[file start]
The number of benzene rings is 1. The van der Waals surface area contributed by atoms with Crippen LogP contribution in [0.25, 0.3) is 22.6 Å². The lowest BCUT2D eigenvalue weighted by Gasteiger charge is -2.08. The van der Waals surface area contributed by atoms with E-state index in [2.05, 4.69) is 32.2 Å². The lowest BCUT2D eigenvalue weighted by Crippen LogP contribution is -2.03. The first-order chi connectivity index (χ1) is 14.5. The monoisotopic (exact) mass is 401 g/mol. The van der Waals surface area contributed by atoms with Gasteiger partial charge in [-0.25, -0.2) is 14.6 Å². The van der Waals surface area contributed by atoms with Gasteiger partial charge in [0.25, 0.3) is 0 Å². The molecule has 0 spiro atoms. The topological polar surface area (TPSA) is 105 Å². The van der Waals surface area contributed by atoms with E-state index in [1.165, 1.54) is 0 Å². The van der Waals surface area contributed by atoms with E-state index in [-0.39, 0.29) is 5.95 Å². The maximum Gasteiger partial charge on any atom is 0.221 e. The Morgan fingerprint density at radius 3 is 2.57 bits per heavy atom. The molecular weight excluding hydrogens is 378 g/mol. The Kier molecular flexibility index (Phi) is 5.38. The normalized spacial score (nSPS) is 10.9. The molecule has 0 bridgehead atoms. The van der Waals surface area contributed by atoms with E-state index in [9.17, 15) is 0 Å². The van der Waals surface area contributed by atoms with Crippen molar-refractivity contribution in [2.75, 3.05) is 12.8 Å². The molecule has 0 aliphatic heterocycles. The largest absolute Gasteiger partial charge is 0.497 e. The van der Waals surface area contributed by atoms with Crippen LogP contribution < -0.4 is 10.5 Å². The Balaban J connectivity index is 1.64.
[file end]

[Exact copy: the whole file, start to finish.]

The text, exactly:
The number of benzene rings is 1. The van der Waals surface area contributed by atoms with Crippen LogP contribution in [0.25, 0.3) is 22.6 Å². The lowest BCUT2D eigenvalue weighted by Gasteiger charge is -2.08. The van der Waals surface area contributed by atoms with E-state index in [2.05, 4.69) is 32.2 Å². The lowest BCUT2D eigenvalue weighted by Crippen LogP contribution is -2.03. The first-order chi connectivity index (χ1) is 14.5. The monoisotopic (exact) mass is 401 g/mol. The van der Waals surface area contributed by atoms with Gasteiger partial charge in [-0.25, -0.2) is 14.6 Å². The van der Waals surface area contributed by atoms with Gasteiger partial charge in [0.25, 0.3) is 0 Å². The molecule has 0 spiro atoms. The topological polar surface area (TPSA) is 105 Å². The van der Waals surface area contributed by atoms with E-state index in [1.165, 1.54) is 0 Å². The van der Waals surface area contributed by atoms with E-state index in [-0.39, 0.29) is 5.95 Å². The maximum Gasteiger partial charge on any atom is 0.221 e. The Morgan fingerprint density at radius 3 is 2.57 bits per heavy atom. The molecular weight excluding hydrogens is 378 g/mol. The Kier molecular flexibility index (Phi) is 5.38. The normalized spacial score (nSPS) is 10.9. The molecule has 0 bridgehead atoms. The van der Waals surface area contributed by atoms with E-state index in [9.17, 15) is 0 Å². The van der Waals surface area contributed by atoms with Crippen molar-refractivity contribution in [2.75, 3.05) is 12.8 Å². The molecule has 0 aliphatic heterocycles. The largest absolute Gasteiger partial charge is 0.497 e. The van der Waals surface area contributed by atoms with Crippen LogP contribution < -0.4 is 10.5 Å². The Balaban J connectivity index is 1.64.